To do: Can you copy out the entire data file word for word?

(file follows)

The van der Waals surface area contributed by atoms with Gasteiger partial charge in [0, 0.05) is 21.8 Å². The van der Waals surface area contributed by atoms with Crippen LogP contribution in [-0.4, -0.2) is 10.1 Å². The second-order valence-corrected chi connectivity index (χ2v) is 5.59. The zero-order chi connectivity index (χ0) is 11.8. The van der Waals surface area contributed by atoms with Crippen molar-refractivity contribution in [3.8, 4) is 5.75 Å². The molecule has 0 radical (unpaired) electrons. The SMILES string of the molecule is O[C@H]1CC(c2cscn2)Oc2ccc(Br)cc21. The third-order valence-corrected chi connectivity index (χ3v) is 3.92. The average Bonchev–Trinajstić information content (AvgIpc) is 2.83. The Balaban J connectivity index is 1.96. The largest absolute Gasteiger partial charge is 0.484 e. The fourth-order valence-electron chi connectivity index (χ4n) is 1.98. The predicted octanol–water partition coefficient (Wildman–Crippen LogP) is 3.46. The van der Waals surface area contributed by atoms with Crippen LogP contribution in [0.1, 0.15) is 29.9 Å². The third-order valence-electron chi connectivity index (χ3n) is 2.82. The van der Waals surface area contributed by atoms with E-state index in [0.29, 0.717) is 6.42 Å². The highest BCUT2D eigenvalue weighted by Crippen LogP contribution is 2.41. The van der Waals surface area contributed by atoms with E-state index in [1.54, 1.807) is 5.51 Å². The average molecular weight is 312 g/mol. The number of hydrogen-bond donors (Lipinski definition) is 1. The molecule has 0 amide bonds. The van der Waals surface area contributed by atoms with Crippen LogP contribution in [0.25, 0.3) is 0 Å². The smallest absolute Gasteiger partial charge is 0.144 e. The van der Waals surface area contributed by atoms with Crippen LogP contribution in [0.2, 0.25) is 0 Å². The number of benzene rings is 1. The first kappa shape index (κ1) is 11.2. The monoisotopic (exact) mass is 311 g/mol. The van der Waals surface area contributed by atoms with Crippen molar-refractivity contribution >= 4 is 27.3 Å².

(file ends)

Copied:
The van der Waals surface area contributed by atoms with Gasteiger partial charge in [0, 0.05) is 21.8 Å². The van der Waals surface area contributed by atoms with Crippen LogP contribution in [-0.4, -0.2) is 10.1 Å². The second-order valence-corrected chi connectivity index (χ2v) is 5.59. The zero-order chi connectivity index (χ0) is 11.8. The van der Waals surface area contributed by atoms with Crippen molar-refractivity contribution in [3.8, 4) is 5.75 Å². The molecule has 0 radical (unpaired) electrons. The SMILES string of the molecule is O[C@H]1CC(c2cscn2)Oc2ccc(Br)cc21. The third-order valence-corrected chi connectivity index (χ3v) is 3.92. The average Bonchev–Trinajstić information content (AvgIpc) is 2.83. The Balaban J connectivity index is 1.96. The largest absolute Gasteiger partial charge is 0.484 e. The fourth-order valence-electron chi connectivity index (χ4n) is 1.98. The predicted octanol–water partition coefficient (Wildman–Crippen LogP) is 3.46. The van der Waals surface area contributed by atoms with Crippen LogP contribution in [0.1, 0.15) is 29.9 Å². The third-order valence-electron chi connectivity index (χ3n) is 2.82. The van der Waals surface area contributed by atoms with E-state index in [0.29, 0.717) is 6.42 Å². The highest BCUT2D eigenvalue weighted by Crippen LogP contribution is 2.41. The van der Waals surface area contributed by atoms with E-state index in [1.54, 1.807) is 5.51 Å². The average molecular weight is 312 g/mol. The number of hydrogen-bond donors (Lipinski definition) is 1. The molecule has 0 amide bonds. The van der Waals surface area contributed by atoms with Crippen LogP contribution in [0.25, 0.3) is 0 Å². The smallest absolute Gasteiger partial charge is 0.144 e. The van der Waals surface area contributed by atoms with Crippen LogP contribution in [0.2, 0.25) is 0 Å². The number of benzene rings is 1. The first kappa shape index (κ1) is 11.2. The monoisotopic (exact) mass is 311 g/mol. The van der Waals surface area contributed by atoms with Crippen molar-refractivity contribution >= 4 is 27.3 Å².